South Asia Tsunami's Effects Felt Here; Death Tolls
Rises Ten members of Mahdi's family
among the missing
KERRIE FRISINGER Journal Staff
Cornell graduate student Saiful Mahdi, left,
talks Saturday morning in his Ithaca apartment about the 10
family members he has not yet heard from back in his native
Indonesia, where his village was hard hit by the tsunami. At
right is Mahdi's friend and neighbor, fellow graduate student
Mazalan Kamis of Malaysia.
e-mail Mazalan Kamis at mailto:firstname.lastname@example.org
An account has been established under Kamis' and Saiful
Mahdi's names with HSBC bank.
ITHACA -- The news trickled in slowly, and the more Saiful Mahdi
learned, the worse it got.
At first, the Cornell doctoral student assumed his family --
living eight kilometers from the shore in the Aceh province of
Indonesia -- would remain out of the reach of last week's deadly
tsunami, spawned by an underground earthquake.
But as the death toll in news reports kept rising by the
thousands, Mahdi was having no luck reaching relatives by telephone.
Half a world away, in his Ithaca apartment, he frantically cobbled
together bits of information and eventually tracked down an old
friend, still in Indonesia, on his cell phone.
"He said our village is wiped away," said the 36-year-old Mahdi.
Ten members of Mahdi's family -- including his grandmother,
brother and sister --are still missing from Kampung Jawa and other
villages in Banda Aceh, the provincial capital.
Over the past week, it's become increasingly clear to Mahdi and
the rest of the world that the Aceh province bore the brunt of the
tsunami that swept across South Asia on Dec. 26. The United Nations
has estimated that the final death toll, now at over 123,000, could
surpass 150,000 -- with as many as 100,000 in or near Aceh alone.
Remaining in Ithaca with his homeland in ruins fills Mahdi with a
sense of hopelessness, he said. So members of the Cornell Community
have arranged to send him back to Indonesia -- partially to wage one
last desperate search for his family, but more so to deliver
drinking water, food and other supplies to the thousands of
survivors who now face the dangers of starvation and disease.
"As I see it, Saiful cannot be doing the thinking," said
41-year-old Mazalan Kamis, a postdoctoral associate in Cornell's
department of education who started organizing donations and
mobilizing volunteers last week. "I think if I didn't do this, I'd
feel very bad inside."
Kamis comes from Kuala Lumpur, Malaysia, just across a narrow
ocean strait from the Indonesian island of Sumatra. His relatives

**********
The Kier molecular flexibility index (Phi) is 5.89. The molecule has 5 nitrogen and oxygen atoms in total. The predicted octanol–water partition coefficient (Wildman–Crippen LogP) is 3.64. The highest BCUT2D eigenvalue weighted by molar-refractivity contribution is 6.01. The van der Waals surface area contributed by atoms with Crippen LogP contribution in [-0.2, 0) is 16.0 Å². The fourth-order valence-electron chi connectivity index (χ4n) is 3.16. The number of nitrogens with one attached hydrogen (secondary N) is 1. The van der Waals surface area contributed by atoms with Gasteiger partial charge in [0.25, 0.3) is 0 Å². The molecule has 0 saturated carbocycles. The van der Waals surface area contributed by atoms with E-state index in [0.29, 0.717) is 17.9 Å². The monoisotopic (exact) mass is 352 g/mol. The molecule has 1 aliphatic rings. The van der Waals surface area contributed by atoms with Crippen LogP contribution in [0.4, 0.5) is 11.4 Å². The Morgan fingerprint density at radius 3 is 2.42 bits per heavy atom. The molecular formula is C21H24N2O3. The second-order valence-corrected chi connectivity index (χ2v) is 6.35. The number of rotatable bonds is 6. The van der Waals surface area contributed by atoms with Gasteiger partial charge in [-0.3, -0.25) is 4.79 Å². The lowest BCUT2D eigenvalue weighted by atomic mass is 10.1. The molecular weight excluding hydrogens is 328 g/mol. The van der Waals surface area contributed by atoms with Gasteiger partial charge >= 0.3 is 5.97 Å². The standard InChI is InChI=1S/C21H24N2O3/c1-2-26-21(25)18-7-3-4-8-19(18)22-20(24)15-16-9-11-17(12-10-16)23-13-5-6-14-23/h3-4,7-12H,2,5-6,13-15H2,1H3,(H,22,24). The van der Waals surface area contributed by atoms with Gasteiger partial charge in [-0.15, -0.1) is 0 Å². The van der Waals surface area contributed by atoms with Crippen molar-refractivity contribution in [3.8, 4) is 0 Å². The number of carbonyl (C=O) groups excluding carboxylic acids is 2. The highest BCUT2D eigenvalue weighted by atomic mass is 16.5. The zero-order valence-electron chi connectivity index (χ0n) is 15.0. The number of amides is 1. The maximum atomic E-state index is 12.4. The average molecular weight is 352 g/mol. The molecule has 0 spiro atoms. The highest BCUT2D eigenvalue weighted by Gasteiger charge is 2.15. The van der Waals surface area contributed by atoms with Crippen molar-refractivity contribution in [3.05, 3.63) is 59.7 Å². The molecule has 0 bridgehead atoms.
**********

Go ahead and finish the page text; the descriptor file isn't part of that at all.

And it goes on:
were not harmed in the disaster, but he said he and his immediate
family have felt a close bond with Mahdi, his wife and three
children since they ended up living in the same apartment complex
more than a year ago.
"I feel so lucky to have a friend and a brother and a neighbor
like this," Mahdi said of Kamis. "I don't know what I would do."
News reports on Sunday said supplies were only just beginning to
reach survivors a week after the storm because of logistical
problems. Aceh has also been under martial law for almost two years
because of an ongoing separatist movement.
Mahdi and Kamis thought a smaller, grassroots relief effort would
be more efficient at delivering aid to the needy. In a day or so
last week, they raised the $6,000 minimum they estimated they would
need to send Mahdi for a few weeks to Indonesia, where he plans to
team up with about 10 childhood friends. He leaves on Wednesday.
The group is also seeking donations or discounts on water
purification systems, tents, two-way radios and other items Mahdi
will need in the disaster zone.
"Within a few degrees of separation, I think Saiful's e-mail had
reached a couple of thousand people," said Derek Cabrera, a doctoral
candidate in Kamis' department who donated a plane ticket to Mahdi.
"It's an amazing thing and it's happening all over the world right
Within just his own network of contacts, Cabrera said, more than
$17,000 in donations arrived in 48 hours.
Worldwide, more than $2 billion in aid has been pledged,
according to the U.N.
A student in Cornell's city and regional planning department,
Mahdi will also survey the damage and report back on what will be
needed to rebuild the area. Kamis, meanwhile, will continue to raise
money for immediate relief and eventual restoration efforts.
"This is a start-over because there is nothing left," Mahdi said.
Simeon Moss, deputy director of Cornell News Service, said the
university supports any efforts to help victims. Since the tsunami
hit while the university was closed for a week-long break, Moss
said, he was not yet aware of other Cornellians affected by the
tragedy or involved in relief.
"My guess is that, given the diversity of the community, we will
find out that more people have been affected," Moss said.
For Mahdi, the plan has always been to return with his doctoral
degree -- and his wife and children -- to Aceh, where he is a
lecturer at Syiah Kuala University. He has heard that many
professors died in the disaster, he said, so the province needs
intellectuals to return and provide new leadership.
Amid the grief of the past week, Mahdi has also received good
news. A second sister, her husband and her three children -- all of
whom had been feared dead --turned up alive on Friday. They survived
the storm surge by scrambling to the third floor of a neighbor's
house. His mother was also safe in Mecca and another brother
survived in Jakarta.
Although hope is dwindling for finding the 10 relatives who are
still missing, Mahdi said he may still try to wade through the
remains of his village.
"I believe that maybe I'm (still) here," he said, "because I need
to do something for my family, my community, the university."